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Pharmaceutical crops is an ambiguous term used by biologists and chemists for different categories of plants. We define pharmaceutical crops as those cultivated species that are used for extraction or preparation of therapeutic substances such as active pharmaceutical ingredients (APIs), excipients used in pharmaceutical formulations, vaccines and antibodies, as well as other therapeutic proteins. Based on the type of pharmaceutical product, these crops can be classified into three distinct yet sometimes overlapping categories: crops for the production of small therapeutic molecules (STMs), large therapeutic molecules (LMTs), or standard therapeutic extracts (STEs). This review briefly discusses the relationships of pharmaceutical crops with traditional food crops, medicinal plants, medicinal crops, and invasive species. It also addresses the importance, advantages, problems, and challenges of research and development of pharmaceutical crops.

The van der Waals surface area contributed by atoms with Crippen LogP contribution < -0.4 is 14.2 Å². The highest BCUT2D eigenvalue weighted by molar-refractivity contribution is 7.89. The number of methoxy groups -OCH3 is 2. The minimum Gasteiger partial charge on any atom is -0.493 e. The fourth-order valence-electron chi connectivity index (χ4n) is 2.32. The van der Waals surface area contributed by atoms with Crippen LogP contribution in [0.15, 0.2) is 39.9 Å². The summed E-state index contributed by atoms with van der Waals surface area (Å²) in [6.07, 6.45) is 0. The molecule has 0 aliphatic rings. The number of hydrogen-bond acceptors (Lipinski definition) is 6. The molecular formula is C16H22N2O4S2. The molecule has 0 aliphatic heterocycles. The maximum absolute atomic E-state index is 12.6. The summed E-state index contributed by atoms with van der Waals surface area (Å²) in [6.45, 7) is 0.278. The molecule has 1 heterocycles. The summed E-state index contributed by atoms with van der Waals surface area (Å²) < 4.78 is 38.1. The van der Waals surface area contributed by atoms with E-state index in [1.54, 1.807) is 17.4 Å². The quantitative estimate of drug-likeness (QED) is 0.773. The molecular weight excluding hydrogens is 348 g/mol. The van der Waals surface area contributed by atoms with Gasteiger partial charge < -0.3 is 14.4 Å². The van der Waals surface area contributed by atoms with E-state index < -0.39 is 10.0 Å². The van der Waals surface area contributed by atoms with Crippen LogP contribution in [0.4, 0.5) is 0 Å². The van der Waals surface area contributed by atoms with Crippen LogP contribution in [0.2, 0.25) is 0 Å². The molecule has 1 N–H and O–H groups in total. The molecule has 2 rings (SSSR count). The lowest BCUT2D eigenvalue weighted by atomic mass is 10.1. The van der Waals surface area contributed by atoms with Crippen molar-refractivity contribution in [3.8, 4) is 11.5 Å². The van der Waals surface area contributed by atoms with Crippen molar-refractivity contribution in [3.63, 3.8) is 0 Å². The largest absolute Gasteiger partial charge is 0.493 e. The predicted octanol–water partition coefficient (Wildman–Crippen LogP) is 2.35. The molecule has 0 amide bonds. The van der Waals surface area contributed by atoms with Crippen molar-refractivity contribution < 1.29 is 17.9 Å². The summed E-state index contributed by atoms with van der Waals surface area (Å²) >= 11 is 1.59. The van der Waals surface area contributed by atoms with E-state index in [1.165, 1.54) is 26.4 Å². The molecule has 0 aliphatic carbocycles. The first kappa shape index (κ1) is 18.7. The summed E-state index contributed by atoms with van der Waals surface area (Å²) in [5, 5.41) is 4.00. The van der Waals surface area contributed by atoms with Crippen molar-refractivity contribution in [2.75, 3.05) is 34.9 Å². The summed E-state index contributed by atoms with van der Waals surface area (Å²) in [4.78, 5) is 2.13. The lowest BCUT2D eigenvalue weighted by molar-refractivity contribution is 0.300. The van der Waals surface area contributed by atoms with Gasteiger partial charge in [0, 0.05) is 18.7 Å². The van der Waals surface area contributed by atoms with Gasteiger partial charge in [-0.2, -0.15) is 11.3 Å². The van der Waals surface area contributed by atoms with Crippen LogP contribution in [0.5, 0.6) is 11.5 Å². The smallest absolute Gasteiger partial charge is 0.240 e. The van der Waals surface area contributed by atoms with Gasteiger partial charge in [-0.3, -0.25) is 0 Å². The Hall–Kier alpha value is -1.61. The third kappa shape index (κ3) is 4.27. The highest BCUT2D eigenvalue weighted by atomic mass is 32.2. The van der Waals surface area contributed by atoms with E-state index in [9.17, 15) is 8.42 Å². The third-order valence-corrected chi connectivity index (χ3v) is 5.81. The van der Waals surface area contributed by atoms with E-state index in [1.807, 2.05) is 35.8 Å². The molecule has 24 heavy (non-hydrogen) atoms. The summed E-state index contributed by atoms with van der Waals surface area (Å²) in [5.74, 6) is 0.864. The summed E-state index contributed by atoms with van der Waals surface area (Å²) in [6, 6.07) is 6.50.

This article references the plant specimen Nyssaceae, Camptotheca lowreyana, currently found in the lab of the National Center for Pharmaceutical Crops.


Li, S.; Yuan, W.; Yang, P.; Antoun, M.D.; Balick, M.J.; Cragg, G.M. Pharmaceutical crops: an overview. Pharmaceutical Crops, 2010, 1, 1-17

Pharmaceutical Crops



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